Hugh Leong
Retire 2 Thailand
Retire 2 Thailand: Blog
eBooks in Thailand

17 thoughts on “Thai Language Thai Culture: Thai Money Vocabulary”

  1. Hugh, พอเพียง, that’s a good one! I’m a glass is half full type of person 😉 Would love to catch up with you and the lovely KP. Will touch base when we’re a bit closer to CM. Cheers!

  2. Hey – that’s not bad! Thanks! I’ve been trying a few different things. So folks will just have to wait while I go through saying “singing” until I get it right 😛

  3. Lani,

    Initial ng sound: Here is what helped me.

    English doesn’t have an initial ng sound but we do have that sound in the middle of a word. The word “singing” has it.

    Say the word “singing” and watch what the back of your throat does when you say the last part of the word. See how your tongue presses to the top of the soft pallet? Try doing the same thing at the beginning of a word.

    Practice the following:

    si nging

    When you get it right you can use the following for practice:

    เงิน ngern (monty)
    ง่วงนอน ngûang-​non (sleepy)
    เหงา ngǎo (lonely)
    งู ngoo (snake)
    หงุดหงิด ngùt-​ngìt (irritated)

    Should be lots of fun.

  4. Another wonderful post Hugh! Mia and I were talking about money and how I can’t say the ng word (555) so I use dtang which I know is not always appropriate, and she said you wrote a really interesting post about money. So here I am…knitting w/ one needle.


  5. David,

    Thanks, you are 100% correct. But you know what? I have never heard anyone use the word ออม or ออมสิน (ออม=save, สิน=wealth) except when referring to the Government Savings Bank of Thailand ธนาคารออมสิน. Thanks for the word for “piggy bank” กระปุกออมสิน (กระปุก=jar). That’s a new one for me.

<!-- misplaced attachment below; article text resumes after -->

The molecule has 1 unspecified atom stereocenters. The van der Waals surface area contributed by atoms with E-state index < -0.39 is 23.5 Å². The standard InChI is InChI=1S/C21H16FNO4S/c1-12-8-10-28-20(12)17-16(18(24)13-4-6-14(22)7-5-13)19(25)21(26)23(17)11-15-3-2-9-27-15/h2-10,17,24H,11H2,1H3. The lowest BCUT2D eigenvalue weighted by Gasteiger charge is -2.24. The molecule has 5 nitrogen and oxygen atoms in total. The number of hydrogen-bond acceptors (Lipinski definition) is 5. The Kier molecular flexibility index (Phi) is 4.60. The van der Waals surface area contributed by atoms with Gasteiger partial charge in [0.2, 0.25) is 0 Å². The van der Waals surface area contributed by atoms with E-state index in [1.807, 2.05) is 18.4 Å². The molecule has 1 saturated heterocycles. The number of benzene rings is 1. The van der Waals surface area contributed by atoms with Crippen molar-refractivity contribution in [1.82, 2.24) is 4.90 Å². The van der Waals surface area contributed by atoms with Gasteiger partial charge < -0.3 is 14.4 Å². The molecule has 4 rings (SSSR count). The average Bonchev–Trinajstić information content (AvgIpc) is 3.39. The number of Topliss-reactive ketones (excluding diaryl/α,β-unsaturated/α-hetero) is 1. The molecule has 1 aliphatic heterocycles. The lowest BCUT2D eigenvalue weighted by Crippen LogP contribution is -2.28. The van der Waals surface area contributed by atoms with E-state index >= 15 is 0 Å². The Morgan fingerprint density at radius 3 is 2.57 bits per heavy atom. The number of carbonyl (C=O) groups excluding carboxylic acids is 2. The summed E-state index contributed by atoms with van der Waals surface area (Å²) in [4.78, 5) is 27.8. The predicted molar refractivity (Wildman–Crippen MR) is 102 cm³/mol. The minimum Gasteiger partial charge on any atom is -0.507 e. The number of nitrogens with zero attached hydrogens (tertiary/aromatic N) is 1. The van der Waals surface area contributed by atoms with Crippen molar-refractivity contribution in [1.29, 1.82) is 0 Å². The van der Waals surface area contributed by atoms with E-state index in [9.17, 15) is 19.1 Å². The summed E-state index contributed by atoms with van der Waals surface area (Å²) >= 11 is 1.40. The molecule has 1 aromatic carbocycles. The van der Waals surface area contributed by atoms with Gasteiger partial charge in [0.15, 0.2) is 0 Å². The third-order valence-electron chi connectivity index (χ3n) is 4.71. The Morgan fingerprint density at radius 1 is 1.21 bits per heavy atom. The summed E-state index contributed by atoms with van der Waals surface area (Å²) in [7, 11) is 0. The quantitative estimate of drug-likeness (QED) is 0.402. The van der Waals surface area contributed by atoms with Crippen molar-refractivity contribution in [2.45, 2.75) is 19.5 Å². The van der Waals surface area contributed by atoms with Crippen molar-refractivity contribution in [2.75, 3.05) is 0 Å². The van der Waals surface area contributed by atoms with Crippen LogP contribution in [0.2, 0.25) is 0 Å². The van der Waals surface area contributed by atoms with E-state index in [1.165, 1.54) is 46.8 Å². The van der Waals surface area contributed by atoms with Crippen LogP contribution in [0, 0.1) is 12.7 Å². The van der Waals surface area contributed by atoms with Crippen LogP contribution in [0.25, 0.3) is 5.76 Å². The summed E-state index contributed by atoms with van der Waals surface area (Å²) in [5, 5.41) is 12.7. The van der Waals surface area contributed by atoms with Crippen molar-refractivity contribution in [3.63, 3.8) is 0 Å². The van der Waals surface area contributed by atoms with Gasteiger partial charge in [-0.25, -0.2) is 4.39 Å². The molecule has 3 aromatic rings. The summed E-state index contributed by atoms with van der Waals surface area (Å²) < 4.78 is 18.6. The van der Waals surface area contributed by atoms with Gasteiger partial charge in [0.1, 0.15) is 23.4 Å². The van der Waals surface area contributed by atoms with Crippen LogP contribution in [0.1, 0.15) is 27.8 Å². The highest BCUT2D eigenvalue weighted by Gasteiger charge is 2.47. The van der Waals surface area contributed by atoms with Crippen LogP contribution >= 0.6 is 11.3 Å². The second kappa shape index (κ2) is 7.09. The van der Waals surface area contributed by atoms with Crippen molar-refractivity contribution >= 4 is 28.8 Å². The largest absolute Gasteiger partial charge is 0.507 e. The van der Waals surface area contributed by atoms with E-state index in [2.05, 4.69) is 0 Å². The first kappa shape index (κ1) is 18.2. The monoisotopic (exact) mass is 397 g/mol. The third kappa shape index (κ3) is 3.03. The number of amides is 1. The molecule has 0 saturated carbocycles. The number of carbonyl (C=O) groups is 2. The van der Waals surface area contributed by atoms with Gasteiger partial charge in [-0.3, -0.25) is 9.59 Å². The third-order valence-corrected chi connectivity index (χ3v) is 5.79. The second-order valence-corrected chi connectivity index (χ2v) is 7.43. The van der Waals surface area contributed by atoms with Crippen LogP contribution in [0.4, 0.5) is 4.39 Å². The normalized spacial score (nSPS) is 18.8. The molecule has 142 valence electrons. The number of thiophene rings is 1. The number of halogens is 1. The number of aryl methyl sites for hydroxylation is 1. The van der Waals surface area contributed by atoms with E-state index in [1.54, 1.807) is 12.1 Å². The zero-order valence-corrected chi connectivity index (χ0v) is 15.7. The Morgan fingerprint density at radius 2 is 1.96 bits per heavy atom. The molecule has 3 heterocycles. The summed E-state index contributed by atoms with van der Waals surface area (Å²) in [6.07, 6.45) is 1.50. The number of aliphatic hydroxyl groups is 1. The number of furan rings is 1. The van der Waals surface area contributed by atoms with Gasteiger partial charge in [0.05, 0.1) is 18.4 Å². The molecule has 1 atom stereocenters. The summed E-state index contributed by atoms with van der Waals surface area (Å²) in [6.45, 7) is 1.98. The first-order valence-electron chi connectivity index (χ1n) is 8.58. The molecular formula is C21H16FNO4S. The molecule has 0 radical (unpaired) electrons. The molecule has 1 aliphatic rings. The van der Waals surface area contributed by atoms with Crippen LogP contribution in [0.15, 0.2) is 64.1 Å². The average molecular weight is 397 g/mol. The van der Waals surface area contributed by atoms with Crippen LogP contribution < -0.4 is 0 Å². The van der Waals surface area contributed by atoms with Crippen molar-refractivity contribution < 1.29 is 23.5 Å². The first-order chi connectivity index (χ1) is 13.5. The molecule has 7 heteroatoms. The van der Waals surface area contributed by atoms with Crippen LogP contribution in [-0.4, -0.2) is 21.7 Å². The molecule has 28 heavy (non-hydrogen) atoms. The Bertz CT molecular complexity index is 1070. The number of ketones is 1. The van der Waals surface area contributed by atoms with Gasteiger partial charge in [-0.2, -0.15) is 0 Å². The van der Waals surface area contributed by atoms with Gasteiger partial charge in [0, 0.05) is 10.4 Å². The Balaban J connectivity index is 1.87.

6. Khun Hugh, the formal word for “save” (when used with money) is ออม. ออมสิน is the Government Savings Bank of Thailand and กระปุกออมสิน is a piggy bank.

  7. Jørgen,

    Good questions:

    ล้มละลาย = to go bankrupt ล้ม lóm = to fall down, topple; ละลาย = melt, dissolve

    เจ๊ง jéng = to go bankrupt, go broke, go out of business

    ประหยัด = to be thrifty, to save (buy something cheaply)

    To save = เก็บเงิน gèp-​ngern (as in a bank or under the mattress)

    To deposit money in a bank = ฝากเงิน fàak ngern

    Account = บัญชี ban-​chee

    Bank account = บัญชีเงินฝาก ban-​chee-​ngern-​fàak

    Thanks for helping to add to the Money Vocabulary list.

  8. I’ve also heard the word ล้มละลาย being used in a lakorn, although I do’t remember the exact context. I don’t know if it only means bankrupt or if it can also mean being broke like ถังแตก. I have had some problems on the word “to save” in the context of saving money in the bank. I tried ประหยัด, but my wife corrected me saying that it only worked when saving on a deal because of a sale or discount. She said I had to use เก็บเงิน. But what then is a savings account? Anyone knows?

  9. Hi Snap,